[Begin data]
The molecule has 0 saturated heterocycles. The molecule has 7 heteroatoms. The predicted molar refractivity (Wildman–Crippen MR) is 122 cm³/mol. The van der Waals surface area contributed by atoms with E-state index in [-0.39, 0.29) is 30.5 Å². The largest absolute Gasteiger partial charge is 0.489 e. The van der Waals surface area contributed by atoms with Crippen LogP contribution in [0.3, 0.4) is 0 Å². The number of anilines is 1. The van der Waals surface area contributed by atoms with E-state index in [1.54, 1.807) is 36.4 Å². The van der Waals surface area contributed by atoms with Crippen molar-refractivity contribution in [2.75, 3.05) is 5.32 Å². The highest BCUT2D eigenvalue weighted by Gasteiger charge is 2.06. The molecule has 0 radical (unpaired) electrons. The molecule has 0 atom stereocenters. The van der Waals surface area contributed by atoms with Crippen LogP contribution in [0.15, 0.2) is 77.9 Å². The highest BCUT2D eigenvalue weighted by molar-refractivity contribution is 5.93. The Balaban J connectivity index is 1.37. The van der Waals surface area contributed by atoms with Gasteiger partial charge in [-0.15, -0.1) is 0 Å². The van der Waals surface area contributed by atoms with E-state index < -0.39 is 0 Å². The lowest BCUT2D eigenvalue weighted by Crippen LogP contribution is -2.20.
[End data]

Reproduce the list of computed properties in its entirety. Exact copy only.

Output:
The molecule has 0 saturated heterocycles. The molecule has 7 heteroatoms. The predicted molar refractivity (Wildman–Crippen MR) is 122 cm³/mol. The van der Waals surface area contributed by atoms with E-state index in [-0.39, 0.29) is 30.5 Å². The largest absolute Gasteiger partial charge is 0.489 e. The van der Waals surface area contributed by atoms with Crippen LogP contribution in [0.3, 0.4) is 0 Å². The number of anilines is 1. The van der Waals surface area contributed by atoms with E-state index in [1.54, 1.807) is 36.4 Å². The van der Waals surface area contributed by atoms with Crippen molar-refractivity contribution in [2.75, 3.05) is 5.32 Å². The highest BCUT2D eigenvalue weighted by Gasteiger charge is 2.06. The molecule has 0 radical (unpaired) electrons. The molecule has 0 atom stereocenters. The van der Waals surface area contributed by atoms with Crippen LogP contribution in [0.15, 0.2) is 77.9 Å². The highest BCUT2D eigenvalue weighted by molar-refractivity contribution is 5.93. The Balaban J connectivity index is 1.37. The van der Waals surface area contributed by atoms with Gasteiger partial charge in [-0.15, -0.1) is 0 Å². The van der Waals surface area contributed by atoms with E-state index < -0.39 is 0 Å². The lowest BCUT2D eigenvalue weighted by Crippen LogP contribution is -2.20.